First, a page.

L’association Féminine pour le Développement du Burkina (A.FE.DE.B) (Women’s Association for the Development of Burkina) was created in 2000. Its purpose is to contribute to the promotion of gender, human rights and the general well-being of the population by working on the socio-economic and cultural development of women and girls. Its target audience is the general population and, in particular, women, girls and children. The association was honored as knight of the Burkinabe Order of Merit on the 7th of December, 2016 in Ouagadougou.

Association of Babysitters (AGB) is a social daycare center that, since 2012, has been welcoming children from 3 months to 3 years old from mother-students who, without a childcare center, are forced to pause their studies and/or professional careers. AGB is located in Ouahigouya in the northern region of Burkina Faso.

In Vietnam:

Social Work Center for Children (CTSE) is under the authority of the Department of Social Affairs of Ho Chi Minh with whom Planète Enfants & Développement collaborates for the opening and organization of multi-service social centers in the new Tan Phu District (identifying families, communication sessions in the community, etc.).

Hung Vuong and Nhan Dao Professional Training Centers have been working for years for the improvement of the quality of the trainings for young people to help them better adapt to their needs.

The health center for disadvantaged children co-organizes with our association health checkups and nutrition sessions/workshops in the community to limit malnutrition risks for very young children (zero to five years old).

The Center for Supporting Community Development Initiatives (SCDI) is a local NGO created in 2010 under VUSTA, implementing support project for the most marginalized populations (AIDS patients, sex workers and their children, drug addicts, etc.) with networks of volunteers in the communities (more than 150 groups of volunteers in the entire country who intervene for financial support and access to treatment for the populations). It was, at the beginning, active in northern Vietnam, then extended its works to HCMC for 3 years. SCDI also has advocacy experience at the national level to facilitate the access to the health card for sex workers. In addition, observing a large need for protection against violence towards their regular beneficiaries, SCDI has also worked in this area with PE&D since 2017.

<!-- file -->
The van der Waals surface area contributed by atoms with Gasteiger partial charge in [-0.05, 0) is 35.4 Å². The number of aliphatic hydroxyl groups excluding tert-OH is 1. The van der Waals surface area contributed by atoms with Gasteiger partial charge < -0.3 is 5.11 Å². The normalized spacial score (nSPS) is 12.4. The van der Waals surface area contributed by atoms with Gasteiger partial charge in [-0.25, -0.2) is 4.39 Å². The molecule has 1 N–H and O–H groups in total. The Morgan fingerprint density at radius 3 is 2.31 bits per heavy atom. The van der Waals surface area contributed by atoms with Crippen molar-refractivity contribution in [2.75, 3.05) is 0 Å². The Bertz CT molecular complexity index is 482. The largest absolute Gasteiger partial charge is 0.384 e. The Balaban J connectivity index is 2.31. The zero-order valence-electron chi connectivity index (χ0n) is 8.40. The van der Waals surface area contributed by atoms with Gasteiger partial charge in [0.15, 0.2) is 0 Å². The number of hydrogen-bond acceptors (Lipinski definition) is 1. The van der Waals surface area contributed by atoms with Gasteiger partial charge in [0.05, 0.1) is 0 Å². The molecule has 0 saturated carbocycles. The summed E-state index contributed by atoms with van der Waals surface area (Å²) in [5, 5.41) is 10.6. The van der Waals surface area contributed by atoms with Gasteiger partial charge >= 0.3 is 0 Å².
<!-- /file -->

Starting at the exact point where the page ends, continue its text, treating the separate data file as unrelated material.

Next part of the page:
The People’s Committee of Districts of intervention

In Cambodia:

Krousar Yoeung (KrY) a non-governmental, apolitic, and non-denominational local organization founded in 2001 by a Cambodian employee of Enfants & Développement. It contributes to the emergence of an environment conducive to global and holistic development for young children, which includes intellectual capacities, linguistic skills, harmony, living conditions, and physical fitness. The association is known for its educational and innovative tools and its trainings, notably for instructors for community kindergartens.

Samatapheap Khnom Organization (SKO) is a non-governmental, neutral, apolitic, and non-denominational organization created in 2007. It works to improve the quality of the lives of families (especially those of women and children) in Cambodia. To this end, therapies, psycho-social supports, and access to education and services are implemented. Today, the organization also acts against violence towards women.

gregAction based on trust

“The world of children in Nepal, Cambodia, Vietnam and Burkina Faso is often unfair in terms of access to healthcare and education. It is often abusive and even violent. To help make it better, we have chosen to work with (but not replace) local actors who represent children’s daily lives, as the actions we take are intentionally based on trust. We trust families to take better care of their children. We trust our partners to commit to their interventions and change adults’ behaviour for the better. Finally, we trust the public services to adopt our programs and our pilot schemes.“

– Grégory Doucet, Vice President of the Executive Board